fter 50 years in religious life, Sister Agnes Kanlaya Trisopa launched herself into completely new mission territory. A little over a year ago, after retiring from her work in forming young women candidates to religious life, she began a project directed toward two causes she cares very much about: care for creation and human trafficking.
Sr Kanlaya belongs to the Sisters of the Sacred Heart of Jesus of Bangkok. This diocesan community was founded in 1897. Its members perform the services of catechists, school administrators, teachers, and perform other activities at the parish level.
After reading Pope Francis’ Encyclical Laudato Si’, Sr Kanlaya’s heart was set on creating a “waste separation management system”. Paragraph 211 on Eco-Citizenship particularly inspired her. “In this document”, Sr Kanlaya says, “Pope Francis advises us to practice persistent behaviours and virtues in our daily living in order to care for the planet as we are ecological citizens. Garbage sorting was one of the many activities the Holy Father suggested”.
The concrete know-how Sr Kanlaya needed to make her dream come true came from Buddhist monk Pra Ajan Suchut Patchoto. Through him, Sr Kanlaya, along with hundreds of other people, learned how to separate garbage “until the waste is clean and becomes zero”.
So how does preventing human trafficking enter into the mix? Having worked in this area since 2005, Sr Kanlaya knew that “poverty and unemployment are a big reason why people” fall prey to traffickers. So, she created jobs to separate and recycle waste.
“I was confident I was on the right track as I remembered Pope Francis’ message to Talitha Kum: ‘An economy without human trafficking is an economy of care. Care can be understood as taking care of people and nature, offering products and services for the growth of the common good’ (8 February 2021).”
With the technical know-how and the confidence she was doing the right thing, Sr Kanlaya decided to implement a zero waste experiment using the convent dining room. “I wanted to prove this project was possible, as I intended”. She also hired Wanrapa “View” Singwonsa to work with her. She “showed us how she meticulously cleans the different types of plastic and resells it, thus earning extra income for her family”, Sr Kanlaya says.
“After almost a year, I saw the successful results not only in my community. I received positive feedback and cooperation from many religious congregations, schools, Christian communities and Church organizations”. Regarding the woman she hired, Sr Kanlaya observed that she not only benefited from the “extra money to support her family, she also continued to gain knowledge of waste separation…. More than that, she is proud of herself for her patience and diligence to help make our planet a better place while at the same time earning more money from waste selling and recycling. I am glad that by sorting the garbage one simple woman was empowered and dignified. In the future, I hope to invite her to work together with me as a speaker to share her experiences in order to expand this project to low-income families in other poor communities”.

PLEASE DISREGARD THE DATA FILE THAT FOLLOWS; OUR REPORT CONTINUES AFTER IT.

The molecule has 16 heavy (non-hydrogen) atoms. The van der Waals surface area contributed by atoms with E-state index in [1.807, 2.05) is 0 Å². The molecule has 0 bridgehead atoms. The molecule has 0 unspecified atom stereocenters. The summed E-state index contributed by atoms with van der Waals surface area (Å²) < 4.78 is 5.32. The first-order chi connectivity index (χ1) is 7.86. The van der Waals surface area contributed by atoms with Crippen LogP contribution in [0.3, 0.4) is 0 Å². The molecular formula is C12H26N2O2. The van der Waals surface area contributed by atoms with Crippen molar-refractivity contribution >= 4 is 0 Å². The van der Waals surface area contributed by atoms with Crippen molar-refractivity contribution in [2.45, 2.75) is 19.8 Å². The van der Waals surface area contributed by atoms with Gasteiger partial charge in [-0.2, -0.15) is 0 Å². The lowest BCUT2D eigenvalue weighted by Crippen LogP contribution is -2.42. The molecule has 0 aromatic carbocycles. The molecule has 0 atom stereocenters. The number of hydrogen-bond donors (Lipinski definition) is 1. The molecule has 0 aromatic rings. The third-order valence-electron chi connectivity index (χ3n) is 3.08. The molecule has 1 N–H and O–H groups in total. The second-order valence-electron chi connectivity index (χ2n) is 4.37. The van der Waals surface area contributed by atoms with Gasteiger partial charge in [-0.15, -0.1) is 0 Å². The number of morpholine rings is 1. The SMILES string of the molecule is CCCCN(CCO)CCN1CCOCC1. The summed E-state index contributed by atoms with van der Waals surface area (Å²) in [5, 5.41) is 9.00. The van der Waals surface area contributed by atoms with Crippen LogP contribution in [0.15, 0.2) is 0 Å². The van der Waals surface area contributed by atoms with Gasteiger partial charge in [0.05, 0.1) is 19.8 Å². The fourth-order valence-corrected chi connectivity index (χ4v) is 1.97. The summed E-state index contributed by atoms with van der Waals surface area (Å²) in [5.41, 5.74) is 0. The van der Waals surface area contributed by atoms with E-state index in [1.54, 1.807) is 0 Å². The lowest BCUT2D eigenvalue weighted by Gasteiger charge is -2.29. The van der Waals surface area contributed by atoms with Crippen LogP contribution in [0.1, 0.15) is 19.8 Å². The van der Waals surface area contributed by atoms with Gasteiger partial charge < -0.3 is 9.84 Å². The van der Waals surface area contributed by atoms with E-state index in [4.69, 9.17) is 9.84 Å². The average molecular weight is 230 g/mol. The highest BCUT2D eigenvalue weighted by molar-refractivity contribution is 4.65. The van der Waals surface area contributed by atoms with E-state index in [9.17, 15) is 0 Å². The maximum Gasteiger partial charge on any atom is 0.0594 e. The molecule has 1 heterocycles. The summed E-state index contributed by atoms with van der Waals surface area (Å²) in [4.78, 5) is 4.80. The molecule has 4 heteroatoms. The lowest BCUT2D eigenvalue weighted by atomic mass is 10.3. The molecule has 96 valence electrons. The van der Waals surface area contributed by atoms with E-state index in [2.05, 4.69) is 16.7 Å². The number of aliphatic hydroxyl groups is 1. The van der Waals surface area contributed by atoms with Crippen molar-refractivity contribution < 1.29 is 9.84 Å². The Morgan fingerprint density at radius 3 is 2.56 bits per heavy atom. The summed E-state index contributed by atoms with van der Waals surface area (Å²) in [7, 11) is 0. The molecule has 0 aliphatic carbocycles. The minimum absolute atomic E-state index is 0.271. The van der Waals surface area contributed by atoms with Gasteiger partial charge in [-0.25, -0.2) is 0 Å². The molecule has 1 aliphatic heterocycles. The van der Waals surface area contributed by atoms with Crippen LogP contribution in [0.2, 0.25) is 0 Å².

How income is generated
But it doesn’t stop there. Sr Kanlaya explains that in addition to separating garbage, cleaning it and selling it to recyclers, another way to generate income is using the same garbage to create items that can be sold. “We can also recycle clean waste that has been separated into different types”, she explains. She told us how plastic bags can become diesel fuel, paper can be come recycled paper, cloth can be made out of water bottles, beverage cans can be used to make handbags. Some of the plastic can be used to make ecobricks and prisoners are involved in making them.
Garbage transformed into art
A tour of adjacent Sacred Heart school, run by the sisters whose dining room is Sr Kanlaya’s prototype, proves her true. Refugees from near-by countries who cannot legally obtain work, transform “garbage” into the most beautiful altars, pillows, decorations, vases, scarfs, hair accessories, flower bracelets and arrangements. One of the refugees assisting in this project told us that what might be useless to someone else is “important in making products that can be reused”. She showed us how they recycle paper and use discarded milk cartons to create beautifully illustrated vases. Through this endeavour, “I have been able to help poor families earn income, and at the same time continue to help restore the world to be a better home for humanity”, Sr Kanlaya says.
Sr Kanlaya is still not done. She has other projects in mind that will expand on this three-tier project she has successfully completed. She wants to transform the convent dining room into a learning centre for waste separation to teach how rubbish can generate income. “In addition to sorting waste for sale”, Sr Kanlaya says, “I intend to make cloth from plastic bottles. This will create sustainable careers for women in the community so that they will not be deceived into leaving their villages to work at risk of human trafficking”.
In the end, Sr Kanlaya admits that “creating products out of waste does not make a completely zero waste society, but it prolongs the age of the waste and provides income for the poor”.
By Sr Bernadette Mary Reis, fsp